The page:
Paul Hoffman wrote:
#2 3.1 Just checking. This part says: "Periods are allowed in
are component separators. If keys are stored in DNS, the period defines
sub-domain boundaries." Does that mean that the lookup for tcd.ie's
selector is in foo.bar_domainkey.tcd.ie? I assume so.
The confusion here is that somebody might think that there is
a semantic meaning of a "sub-domain" with a DKIM selector
when as far as I can tell there is none. My selector in this mail contains
one of these beasts and as far as I can tell it's only to amuse me and
#12 3.4 generally. Could we get someone to volunteer some pseudocode
algorithms? I think that that might help cut out some corner cases.
That would be nice.
I've tried to do this before and still have the pseudo code around, but
I think I've changed my mind about its utility -- there's such a chance
that there'd be a subtle bug (it's pseudo, after all) in it which we'd
introduce a difference between the normative text. Plus I've seen
disagreements here where it was actually the language of the code
that led to confusion where the normative text didn't have any mention
of the language in question. So I'd just assume we not go here...
#12 3.4.4 Why not replace this algorithm with the S/MIME c14n alg (of
The logic behind that replacement is that there is code and
those body c14n's?
Or, better, why not get rid of it, as discussed in a different thread?
#14 3.5, "d=". The relationship between "d=" and "t=s" in the key
"i=" is a bit complicated.
The incremental change here once you work through it really small
though (strcmp vs subdomainof).
#15 3.5 "d=" says that idns names MUST be punycoded and depending on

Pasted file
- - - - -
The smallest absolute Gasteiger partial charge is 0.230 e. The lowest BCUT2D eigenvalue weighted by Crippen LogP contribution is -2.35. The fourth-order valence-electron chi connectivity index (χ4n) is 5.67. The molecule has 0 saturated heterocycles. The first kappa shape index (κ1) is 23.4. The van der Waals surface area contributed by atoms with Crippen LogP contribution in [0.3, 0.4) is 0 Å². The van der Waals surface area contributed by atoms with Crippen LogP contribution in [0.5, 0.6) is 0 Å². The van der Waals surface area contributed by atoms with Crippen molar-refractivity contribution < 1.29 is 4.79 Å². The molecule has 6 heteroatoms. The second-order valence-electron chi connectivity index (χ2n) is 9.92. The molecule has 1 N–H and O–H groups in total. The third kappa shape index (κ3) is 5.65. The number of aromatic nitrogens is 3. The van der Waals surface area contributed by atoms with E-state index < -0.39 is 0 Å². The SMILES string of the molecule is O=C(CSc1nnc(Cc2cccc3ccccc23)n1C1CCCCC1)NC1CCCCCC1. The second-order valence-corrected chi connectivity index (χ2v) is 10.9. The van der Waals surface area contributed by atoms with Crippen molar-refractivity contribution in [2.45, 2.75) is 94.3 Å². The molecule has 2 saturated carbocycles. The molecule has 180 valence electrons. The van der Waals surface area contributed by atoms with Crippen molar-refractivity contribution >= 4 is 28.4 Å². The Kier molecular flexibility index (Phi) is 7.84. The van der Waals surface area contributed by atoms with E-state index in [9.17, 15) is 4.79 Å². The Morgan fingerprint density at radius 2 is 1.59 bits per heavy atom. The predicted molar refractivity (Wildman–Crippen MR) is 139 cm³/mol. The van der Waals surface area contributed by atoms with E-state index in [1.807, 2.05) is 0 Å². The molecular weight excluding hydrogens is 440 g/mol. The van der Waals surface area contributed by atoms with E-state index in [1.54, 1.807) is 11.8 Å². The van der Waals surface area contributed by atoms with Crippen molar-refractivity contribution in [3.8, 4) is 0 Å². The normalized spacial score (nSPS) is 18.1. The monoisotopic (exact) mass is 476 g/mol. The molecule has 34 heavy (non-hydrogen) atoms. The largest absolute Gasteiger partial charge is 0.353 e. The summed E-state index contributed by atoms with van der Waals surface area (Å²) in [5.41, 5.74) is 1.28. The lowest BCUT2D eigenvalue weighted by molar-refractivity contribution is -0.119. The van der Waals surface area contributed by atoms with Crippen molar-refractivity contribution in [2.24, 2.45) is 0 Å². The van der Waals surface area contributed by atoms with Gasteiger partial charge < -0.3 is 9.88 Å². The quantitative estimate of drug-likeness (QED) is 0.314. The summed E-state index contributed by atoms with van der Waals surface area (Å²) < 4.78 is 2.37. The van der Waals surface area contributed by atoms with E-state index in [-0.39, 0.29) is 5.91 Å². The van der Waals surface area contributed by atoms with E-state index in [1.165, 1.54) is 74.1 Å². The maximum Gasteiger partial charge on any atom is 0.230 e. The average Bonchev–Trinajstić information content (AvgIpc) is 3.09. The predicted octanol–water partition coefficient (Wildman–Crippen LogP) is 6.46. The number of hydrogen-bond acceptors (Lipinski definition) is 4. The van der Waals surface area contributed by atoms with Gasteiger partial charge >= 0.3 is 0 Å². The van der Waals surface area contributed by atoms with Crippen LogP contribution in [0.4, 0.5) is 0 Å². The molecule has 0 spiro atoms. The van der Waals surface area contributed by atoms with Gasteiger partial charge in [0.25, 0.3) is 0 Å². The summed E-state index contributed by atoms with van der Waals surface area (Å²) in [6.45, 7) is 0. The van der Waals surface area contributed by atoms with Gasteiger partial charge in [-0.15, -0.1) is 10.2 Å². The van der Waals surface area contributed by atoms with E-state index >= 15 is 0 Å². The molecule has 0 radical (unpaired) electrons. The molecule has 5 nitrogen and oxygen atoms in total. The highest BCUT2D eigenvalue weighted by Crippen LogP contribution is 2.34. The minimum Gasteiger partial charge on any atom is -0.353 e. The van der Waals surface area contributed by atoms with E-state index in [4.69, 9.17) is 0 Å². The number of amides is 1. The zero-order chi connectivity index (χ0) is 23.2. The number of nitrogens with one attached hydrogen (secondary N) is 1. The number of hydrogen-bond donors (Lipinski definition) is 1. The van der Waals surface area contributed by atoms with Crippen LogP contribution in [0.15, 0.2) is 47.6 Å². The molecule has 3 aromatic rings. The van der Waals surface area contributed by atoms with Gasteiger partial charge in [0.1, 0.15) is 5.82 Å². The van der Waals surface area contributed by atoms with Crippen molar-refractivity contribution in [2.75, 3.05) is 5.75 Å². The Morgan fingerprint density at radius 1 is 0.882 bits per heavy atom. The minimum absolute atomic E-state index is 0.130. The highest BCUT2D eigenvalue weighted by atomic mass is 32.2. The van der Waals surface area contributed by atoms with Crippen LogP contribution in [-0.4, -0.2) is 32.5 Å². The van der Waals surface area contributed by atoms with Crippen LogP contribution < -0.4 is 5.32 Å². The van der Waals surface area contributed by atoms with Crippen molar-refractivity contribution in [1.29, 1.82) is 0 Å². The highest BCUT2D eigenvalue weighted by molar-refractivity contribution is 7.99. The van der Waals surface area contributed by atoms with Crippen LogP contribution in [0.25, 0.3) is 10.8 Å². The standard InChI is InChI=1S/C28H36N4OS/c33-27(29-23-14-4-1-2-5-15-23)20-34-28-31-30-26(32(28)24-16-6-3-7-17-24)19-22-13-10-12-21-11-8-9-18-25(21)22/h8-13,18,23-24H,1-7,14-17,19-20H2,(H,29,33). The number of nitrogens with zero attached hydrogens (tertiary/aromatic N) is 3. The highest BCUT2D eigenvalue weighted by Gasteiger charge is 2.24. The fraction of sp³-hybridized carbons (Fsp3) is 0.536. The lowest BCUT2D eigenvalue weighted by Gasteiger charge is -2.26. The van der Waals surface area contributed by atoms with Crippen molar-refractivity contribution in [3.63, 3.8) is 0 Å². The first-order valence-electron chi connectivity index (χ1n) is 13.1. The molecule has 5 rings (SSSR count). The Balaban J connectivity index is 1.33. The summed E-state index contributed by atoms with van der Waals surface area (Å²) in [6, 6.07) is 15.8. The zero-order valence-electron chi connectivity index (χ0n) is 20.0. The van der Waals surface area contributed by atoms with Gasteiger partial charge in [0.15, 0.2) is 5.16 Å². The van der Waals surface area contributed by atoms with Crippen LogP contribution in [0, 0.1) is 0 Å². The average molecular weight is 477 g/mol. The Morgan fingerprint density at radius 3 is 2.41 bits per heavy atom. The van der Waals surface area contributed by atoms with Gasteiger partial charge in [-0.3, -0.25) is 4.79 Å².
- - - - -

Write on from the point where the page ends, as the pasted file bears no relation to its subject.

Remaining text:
might have to be the same as in "i=". Does the dkim verifier have to
be able to
handle only binary comparisons of the punycode or is support for any
alternatives needed? (I hope not.)
The punycode is straight ASCII, so there is no "binary comparison". It
is simple equality.
I assume you mean simple equality of the strcmp variety?
#17 3.5 "q=" says that different mechanisms MUST NOT change the
of the signature. I don't think we can require that since different key
services (e.g. xkms, scvp) may have different information about the
s.t. one says its a good key and the other says not. Just deleting
should be ok though.
I've never been comfortable with that sentence either, but I'm pretty
sure we've been over this before and the consensus was against us.
#18 3.6.1, "g=". Is "g=*s*t*e*p*h*e*n" allowed or is one "*" the
don't care, but it should say.
Good catch. Why does the definition for key-g-tag-lpart only allow one
I'm neutral as to how many we allow, but one thing we might remind people
of is that you shouldn't use off the shelf shell wildcard matching routines
since they allow ? and other stuff too.
#22, 5.4 Says "The signer MAY include more header field names than
actual corresponding header fields to indicate that additional header
that name SHOULD NOT be added." Is this feature needed? Seems like it
complexity, in particular to the verifier and may be a source of bugs.
It prevents a MITM attack that many people think is significant,
namely adding headers that mean something to the recipient.
#26, 6.1.1. Section 5 says that "From" MUST be signed. I expected to
verifier rule for that here. Suggest adding that.
I think the section on h= (and the rest of the tags for that matter) is
phrased in terms
of both signer and verifier. It seems pretty implicit that if a signer
MUST do something
the verifier MUST make certain that signer did in fact conform. Maybe
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